The Asphalt Warrior by Gary Reilly

I always knew I wanted to be a writer, I typed, sounding like an over-eager freshman in my introductory English class. But it’s true. One of my earliest memories is typing up a story on our old Macintosh and then asking my mom how to spell our last name so I could put my name on it like a true author. It turns out, I had something in common with an uncle who I barely knew.

One thing we don’t have in common: the 70’s hippie hair/beard combo.

Gary Reilly was a writer. He’s written over 20 novels, 11 about a Denver cab driver named Murph and a couple of Vietnam memoirs as well. You haven’t heard of Gary Reilly? That’s because he was also a perfectionist. He rarely sent out any queries to agents, before June 5 of this year he’d only had one story published in an anthology titled, “The Biography Man.” Instead, Gary spent his time honing his novels. Bringing each paragraph, line and word to life and making it the best it could be.

In March of 2011, Gary passed away.

Realizing his time was running out to realize his dream, a dream we share, Gary gave his friends Mark Stevens and Mike Keefe permission to publish his novels. The first one, The Asphalt Warrior was published on June 5. Over 150 people attended the launch at the Tattered Cover bookstore in downtown Denver and The Asphalt Warrior now sits firmly as number 3 on the Denver bestsellers list.

I just finished the novel last night and it was wonderful. It’s a glimpse into the life of an uncle who kept to himself, but he was a lot like me in many ways. Sarcastic, street-smart, he has a knack for connecting with people when all he wants is to be left alone. The writing is superb, it’s clear the years Gary spent editing and re-editing were well spent.

However, he never got to see his books published. He never got to find out how many people related to Murph, how many people can’t wait for the next installment, how many people really, truly loved his work. And as a writer, that scared me. For lack of a better term, it got my ass into gear. I want to see people’s reactions to my work and talk to them about theirs.

Basically, go read it. It’s well worth your time.

The Graveyard Book versus Johnny and the Dead (Spoiler: They both win)

A comparative essay betwixt…

Blelegh! I can’t even make myself write titles like that anymore. A feminist reading of…a Marxist reading of…nope. Not anymore. Not ever.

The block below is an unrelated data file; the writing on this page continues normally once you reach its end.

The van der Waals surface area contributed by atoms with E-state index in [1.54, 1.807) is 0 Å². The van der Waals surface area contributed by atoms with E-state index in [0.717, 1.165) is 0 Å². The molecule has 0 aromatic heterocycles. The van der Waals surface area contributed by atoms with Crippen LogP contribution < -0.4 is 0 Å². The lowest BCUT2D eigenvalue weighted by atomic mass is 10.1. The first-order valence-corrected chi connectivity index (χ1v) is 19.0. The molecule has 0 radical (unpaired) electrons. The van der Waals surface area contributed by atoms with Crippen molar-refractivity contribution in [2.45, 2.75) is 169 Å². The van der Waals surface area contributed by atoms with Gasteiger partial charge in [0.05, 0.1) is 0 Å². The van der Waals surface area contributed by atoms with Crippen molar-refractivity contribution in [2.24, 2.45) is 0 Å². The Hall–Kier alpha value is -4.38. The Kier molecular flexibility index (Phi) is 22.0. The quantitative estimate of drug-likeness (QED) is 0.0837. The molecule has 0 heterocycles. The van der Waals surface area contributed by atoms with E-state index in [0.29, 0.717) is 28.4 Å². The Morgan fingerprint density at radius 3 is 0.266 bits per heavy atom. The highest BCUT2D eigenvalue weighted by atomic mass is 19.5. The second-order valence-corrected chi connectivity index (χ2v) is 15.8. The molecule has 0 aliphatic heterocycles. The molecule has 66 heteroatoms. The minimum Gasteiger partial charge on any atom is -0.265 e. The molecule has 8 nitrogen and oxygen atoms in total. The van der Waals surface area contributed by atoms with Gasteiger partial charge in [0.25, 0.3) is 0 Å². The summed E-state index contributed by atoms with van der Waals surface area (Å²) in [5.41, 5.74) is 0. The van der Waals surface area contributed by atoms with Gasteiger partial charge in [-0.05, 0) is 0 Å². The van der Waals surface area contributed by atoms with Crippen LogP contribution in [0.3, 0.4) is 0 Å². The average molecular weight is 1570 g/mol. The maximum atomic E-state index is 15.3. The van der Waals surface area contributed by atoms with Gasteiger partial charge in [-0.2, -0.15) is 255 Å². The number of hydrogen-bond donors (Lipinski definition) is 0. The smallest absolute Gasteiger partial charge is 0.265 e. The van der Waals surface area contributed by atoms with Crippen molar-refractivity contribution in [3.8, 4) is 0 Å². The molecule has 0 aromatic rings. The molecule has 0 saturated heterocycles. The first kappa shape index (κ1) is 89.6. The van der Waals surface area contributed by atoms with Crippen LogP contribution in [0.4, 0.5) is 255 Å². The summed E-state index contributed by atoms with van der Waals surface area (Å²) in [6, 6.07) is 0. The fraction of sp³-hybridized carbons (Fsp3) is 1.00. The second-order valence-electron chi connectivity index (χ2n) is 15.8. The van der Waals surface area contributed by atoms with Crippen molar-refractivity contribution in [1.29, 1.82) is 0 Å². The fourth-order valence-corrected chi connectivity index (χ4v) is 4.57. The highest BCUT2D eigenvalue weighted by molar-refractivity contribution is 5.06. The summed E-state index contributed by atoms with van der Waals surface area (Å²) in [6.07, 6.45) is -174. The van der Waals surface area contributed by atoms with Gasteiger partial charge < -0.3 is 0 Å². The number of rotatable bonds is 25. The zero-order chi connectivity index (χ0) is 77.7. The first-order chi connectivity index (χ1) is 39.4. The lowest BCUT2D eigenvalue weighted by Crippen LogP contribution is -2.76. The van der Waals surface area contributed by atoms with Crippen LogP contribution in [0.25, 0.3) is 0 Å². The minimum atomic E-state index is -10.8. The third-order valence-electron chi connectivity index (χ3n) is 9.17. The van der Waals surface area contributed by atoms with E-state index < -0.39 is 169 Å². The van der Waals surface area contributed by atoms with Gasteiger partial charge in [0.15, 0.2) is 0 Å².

That being said. One of the big trends hitting juvenile (that’s read mostly by adults) fiction is kids hanging out in graveyards. With the upcoming movie ParaNorman it’s easy to see why this would be such an interesting concept to explore. If you put a bunch of teenagers in a graveyard at night it suddenly turns into a bloodbath, but if it’s a couple of ten year olds it’s suddenly amusing and cute.

I decided to read both Neil Gaiman’s The Graveyard Book and Terry Prachett’s Johnny and the Dead. These authors have worked together before on Good Omens and I was curious to see if their approach to “boy in graveyard” was similar at all. Luckily, they were both very very different and both very very good.

Gaiman takes a fantasy-esque route where Bod (Nobody Owens) grows up and is protected by the graveryard. He’s gifted with special powers, such as being able to disappear easily, haunt dreams and scare people. The trick is he’s only safe when he’s in the graveyard, and what a boy stuck in a graveyard wants more than anything is to get out.

Pratchett’s novel is part of a trilogy. The old graveyard in Johnny’s town is going to be bulldozed and a built over. With a newfound ability to see and speak to the dead, Johnny has to convince his friends and the town that the graveyard has to be protected. The novel differs from Gaiman’s in that, while we spend most of the novel traveling along with Bod Owens, in Pratchett’s we are delightfully introduced to the histories and personalities of those occupying the graveyard. And they too want to get outside.

Both are quick reads, I tackled each in a day. Charming, witty and surprisingly uplifting both are well worth the read.